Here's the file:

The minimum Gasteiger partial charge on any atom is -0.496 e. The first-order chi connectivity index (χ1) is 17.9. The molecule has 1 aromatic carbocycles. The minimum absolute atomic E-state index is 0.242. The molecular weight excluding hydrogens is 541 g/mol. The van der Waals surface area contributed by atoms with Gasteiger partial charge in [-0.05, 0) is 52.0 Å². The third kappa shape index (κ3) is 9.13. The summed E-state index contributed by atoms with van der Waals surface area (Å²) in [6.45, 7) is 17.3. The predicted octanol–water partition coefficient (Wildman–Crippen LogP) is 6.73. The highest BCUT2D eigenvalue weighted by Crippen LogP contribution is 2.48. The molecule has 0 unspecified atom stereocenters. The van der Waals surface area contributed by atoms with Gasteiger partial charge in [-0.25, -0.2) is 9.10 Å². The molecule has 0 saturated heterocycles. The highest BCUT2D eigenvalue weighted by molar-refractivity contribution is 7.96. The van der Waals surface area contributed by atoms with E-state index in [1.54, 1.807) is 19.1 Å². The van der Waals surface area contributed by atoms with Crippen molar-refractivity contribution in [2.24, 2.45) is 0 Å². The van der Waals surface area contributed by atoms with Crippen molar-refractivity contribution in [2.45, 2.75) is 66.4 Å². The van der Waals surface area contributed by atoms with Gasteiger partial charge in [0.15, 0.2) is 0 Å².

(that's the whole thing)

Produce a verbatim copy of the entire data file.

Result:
The minimum Gasteiger partial charge on any atom is -0.496 e. The first-order chi connectivity index (χ1) is 17.9. The molecule has 1 aromatic carbocycles. The minimum absolute atomic E-state index is 0.242. The molecular weight excluding hydrogens is 541 g/mol. The van der Waals surface area contributed by atoms with Gasteiger partial charge in [-0.05, 0) is 52.0 Å². The third kappa shape index (κ3) is 9.13. The summed E-state index contributed by atoms with van der Waals surface area (Å²) in [6.45, 7) is 17.3. The predicted octanol–water partition coefficient (Wildman–Crippen LogP) is 6.73. The highest BCUT2D eigenvalue weighted by Crippen LogP contribution is 2.48. The molecule has 0 unspecified atom stereocenters. The van der Waals surface area contributed by atoms with Gasteiger partial charge in [-0.25, -0.2) is 9.10 Å². The molecule has 0 saturated heterocycles. The highest BCUT2D eigenvalue weighted by molar-refractivity contribution is 7.96. The van der Waals surface area contributed by atoms with E-state index in [1.54, 1.807) is 19.1 Å². The van der Waals surface area contributed by atoms with Crippen molar-refractivity contribution in [2.24, 2.45) is 0 Å². The van der Waals surface area contributed by atoms with Crippen molar-refractivity contribution in [2.45, 2.75) is 66.4 Å². The van der Waals surface area contributed by atoms with Gasteiger partial charge in [0.15, 0.2) is 0 Å².